The court held this was not sufficient to accord Dodd-Frank protections, noting that “[f]or Reyher, the connection between Grant Thornton and its public company clients is little more than a coincidence[.]” Accordingly, the court dismissed the Plaintiff’s claim for retaliation under the Dodd-Frank Act.
The Boyle v. Evolve Bank Case
In Boyle v. Evolve Bank & Tr., filed in the Western District of Tennessee, Jayme Boyle made numerous internal reports about repeated violations of various banking laws by his employer Evolve Bank, a private entity. Boyle claimed that, in response to his complaints, Evolve Bank harassed and humiliated him, culminating in his forced resignation or constructive discharge. He had complained of “steering, overages, and dual compensation into the stream of commerce and into the hands of uninformed investment banks and unknowing investors in contravention of the intent and specific purpose of the laws enacted precisely to prevent this from occurring.”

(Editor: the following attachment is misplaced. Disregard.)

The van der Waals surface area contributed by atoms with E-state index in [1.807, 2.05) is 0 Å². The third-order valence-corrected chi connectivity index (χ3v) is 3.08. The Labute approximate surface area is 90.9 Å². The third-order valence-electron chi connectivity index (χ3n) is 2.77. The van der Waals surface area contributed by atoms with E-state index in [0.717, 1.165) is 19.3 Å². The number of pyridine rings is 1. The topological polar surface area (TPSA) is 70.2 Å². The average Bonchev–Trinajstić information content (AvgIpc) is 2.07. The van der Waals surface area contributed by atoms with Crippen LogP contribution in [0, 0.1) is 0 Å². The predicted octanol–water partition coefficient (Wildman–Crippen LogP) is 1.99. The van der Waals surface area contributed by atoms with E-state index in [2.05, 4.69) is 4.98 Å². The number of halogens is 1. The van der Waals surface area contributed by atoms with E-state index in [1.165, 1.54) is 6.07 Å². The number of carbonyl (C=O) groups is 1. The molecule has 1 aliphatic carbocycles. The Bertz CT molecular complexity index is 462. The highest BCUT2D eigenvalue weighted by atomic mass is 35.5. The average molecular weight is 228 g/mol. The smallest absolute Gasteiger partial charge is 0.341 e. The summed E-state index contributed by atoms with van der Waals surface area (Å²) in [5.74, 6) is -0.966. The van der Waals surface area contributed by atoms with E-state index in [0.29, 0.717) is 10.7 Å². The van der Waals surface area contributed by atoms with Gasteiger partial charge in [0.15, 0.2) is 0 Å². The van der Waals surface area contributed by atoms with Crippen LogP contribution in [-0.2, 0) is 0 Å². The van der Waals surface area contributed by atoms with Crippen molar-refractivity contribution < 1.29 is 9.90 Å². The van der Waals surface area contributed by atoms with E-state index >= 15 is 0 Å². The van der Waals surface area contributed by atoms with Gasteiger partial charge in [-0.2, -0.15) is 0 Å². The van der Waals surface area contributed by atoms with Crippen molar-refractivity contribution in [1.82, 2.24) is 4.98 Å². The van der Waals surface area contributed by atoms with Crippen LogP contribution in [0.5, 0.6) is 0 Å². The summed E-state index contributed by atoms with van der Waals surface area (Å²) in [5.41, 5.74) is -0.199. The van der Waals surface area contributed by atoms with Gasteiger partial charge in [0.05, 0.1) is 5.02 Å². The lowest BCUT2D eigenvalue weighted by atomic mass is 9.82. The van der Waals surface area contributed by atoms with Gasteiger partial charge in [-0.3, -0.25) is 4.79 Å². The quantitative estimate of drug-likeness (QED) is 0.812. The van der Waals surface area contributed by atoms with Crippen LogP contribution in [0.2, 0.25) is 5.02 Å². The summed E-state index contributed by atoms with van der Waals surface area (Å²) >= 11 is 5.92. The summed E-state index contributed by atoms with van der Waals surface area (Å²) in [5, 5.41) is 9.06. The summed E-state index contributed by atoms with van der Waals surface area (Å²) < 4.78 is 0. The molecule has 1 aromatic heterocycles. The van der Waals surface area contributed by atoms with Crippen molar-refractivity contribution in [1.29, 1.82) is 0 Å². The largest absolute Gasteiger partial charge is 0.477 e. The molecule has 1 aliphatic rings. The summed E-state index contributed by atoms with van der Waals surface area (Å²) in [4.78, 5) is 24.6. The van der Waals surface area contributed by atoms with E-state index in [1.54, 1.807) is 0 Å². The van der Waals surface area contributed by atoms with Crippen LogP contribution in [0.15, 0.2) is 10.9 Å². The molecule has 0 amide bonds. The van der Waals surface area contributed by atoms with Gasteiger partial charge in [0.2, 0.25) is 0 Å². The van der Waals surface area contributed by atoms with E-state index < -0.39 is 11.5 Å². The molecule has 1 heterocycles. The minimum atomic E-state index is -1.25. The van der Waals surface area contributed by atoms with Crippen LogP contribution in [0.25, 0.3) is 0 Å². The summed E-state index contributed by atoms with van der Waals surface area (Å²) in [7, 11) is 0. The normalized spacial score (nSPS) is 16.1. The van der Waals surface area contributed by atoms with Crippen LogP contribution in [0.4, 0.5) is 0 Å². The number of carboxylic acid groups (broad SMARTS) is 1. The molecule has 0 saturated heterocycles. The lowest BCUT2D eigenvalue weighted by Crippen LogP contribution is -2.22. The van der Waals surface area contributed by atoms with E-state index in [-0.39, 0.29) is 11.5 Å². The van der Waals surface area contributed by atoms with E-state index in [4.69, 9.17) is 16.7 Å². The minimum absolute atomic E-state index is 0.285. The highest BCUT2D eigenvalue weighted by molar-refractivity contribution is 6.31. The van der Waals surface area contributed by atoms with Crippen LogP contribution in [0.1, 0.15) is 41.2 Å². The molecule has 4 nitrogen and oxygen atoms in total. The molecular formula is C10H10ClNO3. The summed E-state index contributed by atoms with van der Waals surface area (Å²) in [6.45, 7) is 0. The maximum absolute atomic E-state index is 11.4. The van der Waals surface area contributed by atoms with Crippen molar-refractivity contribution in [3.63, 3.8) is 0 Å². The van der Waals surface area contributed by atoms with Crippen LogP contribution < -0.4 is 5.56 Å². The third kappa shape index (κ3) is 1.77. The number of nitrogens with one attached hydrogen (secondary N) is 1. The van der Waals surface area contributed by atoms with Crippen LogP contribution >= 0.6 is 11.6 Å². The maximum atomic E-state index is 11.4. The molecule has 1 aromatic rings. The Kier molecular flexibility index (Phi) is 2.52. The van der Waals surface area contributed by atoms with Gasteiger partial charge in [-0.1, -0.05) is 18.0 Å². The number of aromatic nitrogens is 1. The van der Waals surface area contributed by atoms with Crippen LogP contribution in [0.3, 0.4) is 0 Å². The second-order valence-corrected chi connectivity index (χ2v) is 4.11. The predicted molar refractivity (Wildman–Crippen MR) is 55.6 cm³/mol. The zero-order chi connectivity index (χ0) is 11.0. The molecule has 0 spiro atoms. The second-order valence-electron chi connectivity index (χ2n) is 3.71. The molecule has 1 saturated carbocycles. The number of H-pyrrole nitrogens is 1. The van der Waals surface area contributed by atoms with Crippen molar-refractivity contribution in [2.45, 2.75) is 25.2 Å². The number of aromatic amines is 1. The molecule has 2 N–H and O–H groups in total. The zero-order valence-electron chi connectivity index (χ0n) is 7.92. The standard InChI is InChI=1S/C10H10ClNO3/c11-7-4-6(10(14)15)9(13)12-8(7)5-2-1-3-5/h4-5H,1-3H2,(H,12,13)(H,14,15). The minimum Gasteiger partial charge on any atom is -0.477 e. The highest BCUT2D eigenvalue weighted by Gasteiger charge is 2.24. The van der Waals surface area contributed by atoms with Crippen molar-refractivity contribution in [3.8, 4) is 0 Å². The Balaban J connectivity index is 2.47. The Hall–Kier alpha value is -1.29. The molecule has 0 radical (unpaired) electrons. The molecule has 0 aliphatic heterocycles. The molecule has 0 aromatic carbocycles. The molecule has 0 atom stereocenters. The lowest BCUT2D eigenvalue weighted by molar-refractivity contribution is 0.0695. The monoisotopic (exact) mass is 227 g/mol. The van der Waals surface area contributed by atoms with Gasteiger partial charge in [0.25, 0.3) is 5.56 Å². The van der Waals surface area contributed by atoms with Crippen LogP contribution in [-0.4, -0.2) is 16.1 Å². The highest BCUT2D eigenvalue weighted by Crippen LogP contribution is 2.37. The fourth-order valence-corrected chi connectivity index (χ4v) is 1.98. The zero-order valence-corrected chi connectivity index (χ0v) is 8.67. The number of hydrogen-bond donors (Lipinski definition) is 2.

Boyle alleged that he was entitled to protection against retaliation under the Dodd-Frank Act because Evolve Bank sold loans to institutional customers regulated by the SEC, even though Evolve Bank itself was not regulated by the SEC. The Western District of Tennessee dismissed Boyle’s reasoning, instead holding that the Dodd-Frank Act required the plaintiff to specifically identify a law, rule, or regulation within the SEC’s jurisdiction under which his complaints were made and that his disclosures were also required or protected by a law, rule, or regulation within the SEC’s jurisdiction.
The banking laws Boyle had cited were not securities laws and therefore did not fall under the purview of the SEC. Similar to Reyher, Boyle argued that the defendants’ customers were “generally” regulated by the SEC. The court noted that the Dodd-Frank Act identifies categories of whistleblowers entitled to protection, and Boyle was not within any of those categories.